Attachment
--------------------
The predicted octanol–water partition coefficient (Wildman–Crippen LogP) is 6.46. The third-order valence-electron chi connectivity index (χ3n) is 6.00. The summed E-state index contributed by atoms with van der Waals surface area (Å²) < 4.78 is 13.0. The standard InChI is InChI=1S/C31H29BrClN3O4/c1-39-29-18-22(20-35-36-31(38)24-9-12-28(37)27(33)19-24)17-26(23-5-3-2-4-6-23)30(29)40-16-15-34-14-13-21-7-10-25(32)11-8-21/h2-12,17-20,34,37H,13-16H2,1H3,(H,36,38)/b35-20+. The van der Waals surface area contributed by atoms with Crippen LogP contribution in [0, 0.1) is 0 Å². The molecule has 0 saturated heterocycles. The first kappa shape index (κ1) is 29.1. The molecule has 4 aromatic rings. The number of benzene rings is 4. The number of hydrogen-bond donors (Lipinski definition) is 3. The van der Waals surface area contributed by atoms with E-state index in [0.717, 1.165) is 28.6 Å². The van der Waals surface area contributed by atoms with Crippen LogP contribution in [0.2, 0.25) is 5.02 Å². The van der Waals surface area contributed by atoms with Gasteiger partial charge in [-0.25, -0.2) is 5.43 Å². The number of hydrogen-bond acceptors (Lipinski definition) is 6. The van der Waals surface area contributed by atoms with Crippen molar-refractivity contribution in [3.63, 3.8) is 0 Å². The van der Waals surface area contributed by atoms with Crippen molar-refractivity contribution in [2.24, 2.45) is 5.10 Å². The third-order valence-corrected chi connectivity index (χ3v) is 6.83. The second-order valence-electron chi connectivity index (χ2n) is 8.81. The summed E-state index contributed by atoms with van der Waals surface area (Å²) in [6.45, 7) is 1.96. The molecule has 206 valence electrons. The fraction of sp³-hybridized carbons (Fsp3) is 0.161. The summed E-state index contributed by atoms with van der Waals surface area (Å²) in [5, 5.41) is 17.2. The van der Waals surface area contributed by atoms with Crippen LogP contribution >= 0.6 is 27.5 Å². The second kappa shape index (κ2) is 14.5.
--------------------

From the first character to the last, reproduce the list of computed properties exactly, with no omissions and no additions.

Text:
The predicted octanol–water partition coefficient (Wildman–Crippen LogP) is 6.46. The third-order valence-electron chi connectivity index (χ3n) is 6.00. The summed E-state index contributed by atoms with van der Waals surface area (Å²) < 4.78 is 13.0. The standard InChI is InChI=1S/C31H29BrClN3O4/c1-39-29-18-22(20-35-36-31(38)24-9-12-28(37)27(33)19-24)17-26(23-5-3-2-4-6-23)30(29)40-16-15-34-14-13-21-7-10-25(32)11-8-21/h2-12,17-20,34,37H,13-16H2,1H3,(H,36,38)/b35-20+. The van der Waals surface area contributed by atoms with Crippen LogP contribution in [0, 0.1) is 0 Å². The molecule has 0 saturated heterocycles. The first kappa shape index (κ1) is 29.1. The molecule has 4 aromatic rings. The number of benzene rings is 4. The number of hydrogen-bond donors (Lipinski definition) is 3. The van der Waals surface area contributed by atoms with E-state index in [0.717, 1.165) is 28.6 Å². The van der Waals surface area contributed by atoms with Crippen LogP contribution in [0.2, 0.25) is 5.02 Å². The van der Waals surface area contributed by atoms with Gasteiger partial charge in [-0.25, -0.2) is 5.43 Å². The number of hydrogen-bond acceptors (Lipinski definition) is 6. The van der Waals surface area contributed by atoms with Crippen molar-refractivity contribution in [3.63, 3.8) is 0 Å². The van der Waals surface area contributed by atoms with Crippen molar-refractivity contribution in [2.24, 2.45) is 5.10 Å². The third-order valence-corrected chi connectivity index (χ3v) is 6.83. The second-order valence-electron chi connectivity index (χ2n) is 8.81. The summed E-state index contributed by atoms with van der Waals surface area (Å²) in [6.45, 7) is 1.96. The molecule has 206 valence electrons. The fraction of sp³-hybridized carbons (Fsp3) is 0.161. The summed E-state index contributed by atoms with van der Waals surface area (Å²) in [5, 5.41) is 17.2. The van der Waals surface area contributed by atoms with Crippen LogP contribution >= 0.6 is 27.5 Å². The second kappa shape index (κ2) is 14.5.